On the other end, Shawn tends the grill. The grill station is in charge of red meats and some fish. At first glance, it might seem like the grill station isn't working at the same pace as the sauté station, but you'd be wrong. Seconds make the difference between a perfect steak and a not-so-perfect one.

Murph makes a final check, then places the finished dishes on the pass, where the ever-moving runners take them and deliver them. Food doesn't spend much time in the pass.

Gary and James keep up a steady pace. The dishwashers—Luz Garnillo has now joined the team—return armloads of dishes and pans to the line: plates in front, pans in back. Nobody ever stops. Timing and communication are essential, and because this team has worked together for a long time, it seems like kitchen ESP is at work.

It's now two hours into service, and the pace has picked up considerably. Special requests come in: Someone wants a dish prepared without pepper, or wants their lobster shelled. A few mix-ups occur, but they are quickly and calmly handled.

"It doesn't really help," Azersky says later about tension. "We know what it's like to be a worker bee."

A 12-top (a table with 12 diners) and an eight-top order within minutes of each other; everyone has both first and second courses. However, the kitchen is running like a well-oiled machine, and the dishes arrive at the tables in a smooth and timely manner.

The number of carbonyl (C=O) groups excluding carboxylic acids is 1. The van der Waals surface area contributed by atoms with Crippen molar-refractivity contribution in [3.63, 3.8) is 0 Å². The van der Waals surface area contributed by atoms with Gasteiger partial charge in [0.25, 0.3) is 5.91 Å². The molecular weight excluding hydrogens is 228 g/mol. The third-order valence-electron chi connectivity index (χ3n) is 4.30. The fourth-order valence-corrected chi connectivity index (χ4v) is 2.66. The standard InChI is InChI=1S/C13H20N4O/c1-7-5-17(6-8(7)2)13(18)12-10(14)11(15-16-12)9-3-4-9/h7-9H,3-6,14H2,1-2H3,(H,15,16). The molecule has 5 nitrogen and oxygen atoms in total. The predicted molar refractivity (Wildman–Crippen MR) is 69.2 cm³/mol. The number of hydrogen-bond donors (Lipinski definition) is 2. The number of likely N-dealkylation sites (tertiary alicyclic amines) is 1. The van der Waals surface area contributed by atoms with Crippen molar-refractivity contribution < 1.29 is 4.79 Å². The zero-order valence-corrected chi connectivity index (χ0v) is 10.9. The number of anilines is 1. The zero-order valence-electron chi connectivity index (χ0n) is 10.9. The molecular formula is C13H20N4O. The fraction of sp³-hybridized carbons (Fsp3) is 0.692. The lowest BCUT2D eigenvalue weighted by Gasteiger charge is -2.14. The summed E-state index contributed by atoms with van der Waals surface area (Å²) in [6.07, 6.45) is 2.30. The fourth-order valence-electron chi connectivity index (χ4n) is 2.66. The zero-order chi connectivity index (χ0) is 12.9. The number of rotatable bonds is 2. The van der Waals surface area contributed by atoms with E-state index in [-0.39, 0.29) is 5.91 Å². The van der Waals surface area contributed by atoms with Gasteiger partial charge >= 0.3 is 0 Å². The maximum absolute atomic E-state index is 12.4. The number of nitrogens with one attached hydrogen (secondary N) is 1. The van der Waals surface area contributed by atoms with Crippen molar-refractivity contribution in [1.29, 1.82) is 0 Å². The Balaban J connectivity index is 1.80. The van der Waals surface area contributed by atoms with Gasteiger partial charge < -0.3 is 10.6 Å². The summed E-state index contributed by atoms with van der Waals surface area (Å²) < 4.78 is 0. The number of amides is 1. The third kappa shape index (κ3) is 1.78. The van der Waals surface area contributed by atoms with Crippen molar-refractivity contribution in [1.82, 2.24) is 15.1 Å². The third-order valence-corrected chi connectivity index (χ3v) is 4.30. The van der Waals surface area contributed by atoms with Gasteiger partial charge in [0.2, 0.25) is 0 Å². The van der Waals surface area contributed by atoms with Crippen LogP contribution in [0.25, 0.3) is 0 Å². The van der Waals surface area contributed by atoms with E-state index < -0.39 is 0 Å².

With three working owners, things could get a little crazy, but Murph, Azersky and Ivankovich are a great team. When asked what makes it all work, they pretty much have the same answer: people and passion.

"It's very staff-centric," Murph says. "We've had a great ability to retain staff. It's not always who you hire; it's who you find. We've found a lot of great people. It's quite a family. I like to think it's a nice place to work."

Azersky notes, "We've never been ones to pull the 'executive chef' thing. We still do a good amount of cooking. We do dishes if we have to, and I think our staff sees that, and it rubs off on them. And they appreciate it."

Murph sums it all up: "Attention to detail. ... It's as important as anything that happens on the plate to greet guests with a warm hello, and as they're leaving, say goodnight. If you can walk out of Kingfisher without getting at least a goodnight, you're sneaking out. From the bar to the bussers, it's ingrained to say good evening or whatever, and we think that's a big part of the whole dining experience, to be greeted and to be escorted out with a kind word."